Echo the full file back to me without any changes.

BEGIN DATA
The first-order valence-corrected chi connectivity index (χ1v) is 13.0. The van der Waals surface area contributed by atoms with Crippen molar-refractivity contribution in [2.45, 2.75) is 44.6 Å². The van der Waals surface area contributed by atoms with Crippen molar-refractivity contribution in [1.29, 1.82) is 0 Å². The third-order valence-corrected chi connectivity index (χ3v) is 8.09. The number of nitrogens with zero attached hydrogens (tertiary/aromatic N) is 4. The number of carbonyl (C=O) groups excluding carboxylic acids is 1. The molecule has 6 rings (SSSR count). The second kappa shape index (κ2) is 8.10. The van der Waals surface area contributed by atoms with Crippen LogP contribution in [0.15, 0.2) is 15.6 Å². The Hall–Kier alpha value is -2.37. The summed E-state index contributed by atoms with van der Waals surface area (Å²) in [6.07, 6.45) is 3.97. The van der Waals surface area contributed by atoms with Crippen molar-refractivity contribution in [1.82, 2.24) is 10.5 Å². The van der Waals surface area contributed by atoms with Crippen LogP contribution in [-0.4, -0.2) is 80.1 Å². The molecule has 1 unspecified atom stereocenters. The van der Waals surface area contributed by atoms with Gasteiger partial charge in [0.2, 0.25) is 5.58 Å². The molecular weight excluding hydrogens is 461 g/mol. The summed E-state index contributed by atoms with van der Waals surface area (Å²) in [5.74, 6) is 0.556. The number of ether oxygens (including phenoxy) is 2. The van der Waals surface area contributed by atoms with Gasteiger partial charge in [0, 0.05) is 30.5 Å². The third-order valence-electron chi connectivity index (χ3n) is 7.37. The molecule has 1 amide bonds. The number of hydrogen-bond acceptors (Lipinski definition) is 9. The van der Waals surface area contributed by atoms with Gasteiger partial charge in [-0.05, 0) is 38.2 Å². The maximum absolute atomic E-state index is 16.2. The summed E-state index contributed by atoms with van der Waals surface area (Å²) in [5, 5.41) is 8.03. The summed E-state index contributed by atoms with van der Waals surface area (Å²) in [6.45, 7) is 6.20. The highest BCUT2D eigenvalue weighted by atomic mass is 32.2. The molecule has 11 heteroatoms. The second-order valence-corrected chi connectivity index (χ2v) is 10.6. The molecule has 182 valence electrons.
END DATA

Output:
The first-order valence-corrected chi connectivity index (χ1v) is 13.0. The van der Waals surface area contributed by atoms with Crippen molar-refractivity contribution in [2.45, 2.75) is 44.6 Å². The van der Waals surface area contributed by atoms with Crippen molar-refractivity contribution in [1.29, 1.82) is 0 Å². The third-order valence-corrected chi connectivity index (χ3v) is 8.09. The number of nitrogens with zero attached hydrogens (tertiary/aromatic N) is 4. The number of carbonyl (C=O) groups excluding carboxylic acids is 1. The molecule has 6 rings (SSSR count). The second kappa shape index (κ2) is 8.10. The van der Waals surface area contributed by atoms with Crippen LogP contribution in [0.15, 0.2) is 15.6 Å². The Hall–Kier alpha value is -2.37. The summed E-state index contributed by atoms with van der Waals surface area (Å²) in [6.07, 6.45) is 3.97. The van der Waals surface area contributed by atoms with Crippen molar-refractivity contribution in [1.82, 2.24) is 10.5 Å². The van der Waals surface area contributed by atoms with Crippen LogP contribution in [-0.4, -0.2) is 80.1 Å². The molecule has 1 unspecified atom stereocenters. The van der Waals surface area contributed by atoms with Gasteiger partial charge in [0.2, 0.25) is 5.58 Å². The molecular weight excluding hydrogens is 461 g/mol. The summed E-state index contributed by atoms with van der Waals surface area (Å²) in [5.74, 6) is 0.556. The number of ether oxygens (including phenoxy) is 2. The van der Waals surface area contributed by atoms with Gasteiger partial charge in [0, 0.05) is 30.5 Å². The third-order valence-electron chi connectivity index (χ3n) is 7.37. The molecule has 1 amide bonds. The number of hydrogen-bond acceptors (Lipinski definition) is 9. The van der Waals surface area contributed by atoms with Gasteiger partial charge in [-0.05, 0) is 38.2 Å². The maximum absolute atomic E-state index is 16.2. The summed E-state index contributed by atoms with van der Waals surface area (Å²) in [5, 5.41) is 8.03. The summed E-state index contributed by atoms with van der Waals surface area (Å²) in [6.45, 7) is 6.20. The highest BCUT2D eigenvalue weighted by atomic mass is 32.2. The molecule has 11 heteroatoms. The second-order valence-corrected chi connectivity index (χ2v) is 10.6. The molecule has 182 valence electrons.